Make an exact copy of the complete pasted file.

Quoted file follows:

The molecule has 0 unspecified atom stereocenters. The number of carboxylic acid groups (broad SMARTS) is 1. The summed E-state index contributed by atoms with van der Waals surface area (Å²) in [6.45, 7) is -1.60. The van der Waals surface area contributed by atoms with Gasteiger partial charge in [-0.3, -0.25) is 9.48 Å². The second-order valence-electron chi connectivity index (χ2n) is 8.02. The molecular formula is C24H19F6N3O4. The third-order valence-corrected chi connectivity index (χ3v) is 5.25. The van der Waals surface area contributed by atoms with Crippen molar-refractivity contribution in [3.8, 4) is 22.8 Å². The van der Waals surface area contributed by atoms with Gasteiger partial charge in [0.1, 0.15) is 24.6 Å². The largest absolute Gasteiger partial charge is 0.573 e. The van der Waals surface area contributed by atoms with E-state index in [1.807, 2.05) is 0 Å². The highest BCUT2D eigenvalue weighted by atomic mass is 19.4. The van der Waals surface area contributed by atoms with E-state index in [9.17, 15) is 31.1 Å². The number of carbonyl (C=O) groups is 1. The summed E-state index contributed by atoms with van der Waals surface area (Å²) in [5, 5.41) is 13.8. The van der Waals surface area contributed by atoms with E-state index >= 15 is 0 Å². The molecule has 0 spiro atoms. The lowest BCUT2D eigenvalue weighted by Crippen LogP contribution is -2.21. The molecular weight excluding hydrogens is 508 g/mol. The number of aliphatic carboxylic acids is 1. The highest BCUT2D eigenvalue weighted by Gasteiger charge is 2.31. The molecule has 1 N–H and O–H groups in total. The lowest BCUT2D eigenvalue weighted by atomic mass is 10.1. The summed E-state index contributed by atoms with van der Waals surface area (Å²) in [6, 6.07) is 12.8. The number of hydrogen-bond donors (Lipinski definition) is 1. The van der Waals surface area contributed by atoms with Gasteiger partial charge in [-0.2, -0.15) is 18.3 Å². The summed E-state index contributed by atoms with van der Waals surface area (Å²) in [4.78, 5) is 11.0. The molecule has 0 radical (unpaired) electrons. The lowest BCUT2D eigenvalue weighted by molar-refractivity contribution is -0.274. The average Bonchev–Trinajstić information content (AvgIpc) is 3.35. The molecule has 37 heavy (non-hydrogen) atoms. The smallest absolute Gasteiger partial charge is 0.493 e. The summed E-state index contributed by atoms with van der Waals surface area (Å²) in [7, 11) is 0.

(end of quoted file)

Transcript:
The molecule has 0 unspecified atom stereocenters. The number of carboxylic acid groups (broad SMARTS) is 1. The summed E-state index contributed by atoms with van der Waals surface area (Å²) in [6.45, 7) is -1.60. The van der Waals surface area contributed by atoms with Gasteiger partial charge in [-0.3, -0.25) is 9.48 Å². The second-order valence-electron chi connectivity index (χ2n) is 8.02. The molecular formula is C24H19F6N3O4. The third-order valence-corrected chi connectivity index (χ3v) is 5.25. The van der Waals surface area contributed by atoms with Crippen molar-refractivity contribution in [3.8, 4) is 22.8 Å². The van der Waals surface area contributed by atoms with Gasteiger partial charge in [0.1, 0.15) is 24.6 Å². The largest absolute Gasteiger partial charge is 0.573 e. The van der Waals surface area contributed by atoms with E-state index in [1.807, 2.05) is 0 Å². The highest BCUT2D eigenvalue weighted by atomic mass is 19.4. The van der Waals surface area contributed by atoms with E-state index in [9.17, 15) is 31.1 Å². The number of carbonyl (C=O) groups is 1. The summed E-state index contributed by atoms with van der Waals surface area (Å²) in [5, 5.41) is 13.8. The van der Waals surface area contributed by atoms with E-state index >= 15 is 0 Å². The molecule has 0 spiro atoms. The lowest BCUT2D eigenvalue weighted by Crippen LogP contribution is -2.21. The molecular weight excluding hydrogens is 508 g/mol. The number of aliphatic carboxylic acids is 1. The highest BCUT2D eigenvalue weighted by Gasteiger charge is 2.31. The molecule has 1 N–H and O–H groups in total. The lowest BCUT2D eigenvalue weighted by atomic mass is 10.1. The summed E-state index contributed by atoms with van der Waals surface area (Å²) in [6, 6.07) is 12.8. The number of hydrogen-bond donors (Lipinski definition) is 1. The van der Waals surface area contributed by atoms with Gasteiger partial charge in [-0.2, -0.15) is 18.3 Å². The summed E-state index contributed by atoms with van der Waals surface area (Å²) in [4.78, 5) is 11.0. The molecule has 0 radical (unpaired) electrons. The lowest BCUT2D eigenvalue weighted by molar-refractivity contribution is -0.274. The average Bonchev–Trinajstić information content (AvgIpc) is 3.35. The molecule has 37 heavy (non-hydrogen) atoms. The smallest absolute Gasteiger partial charge is 0.493 e. The summed E-state index contributed by atoms with van der Waals surface area (Å²) in [7, 11) is 0.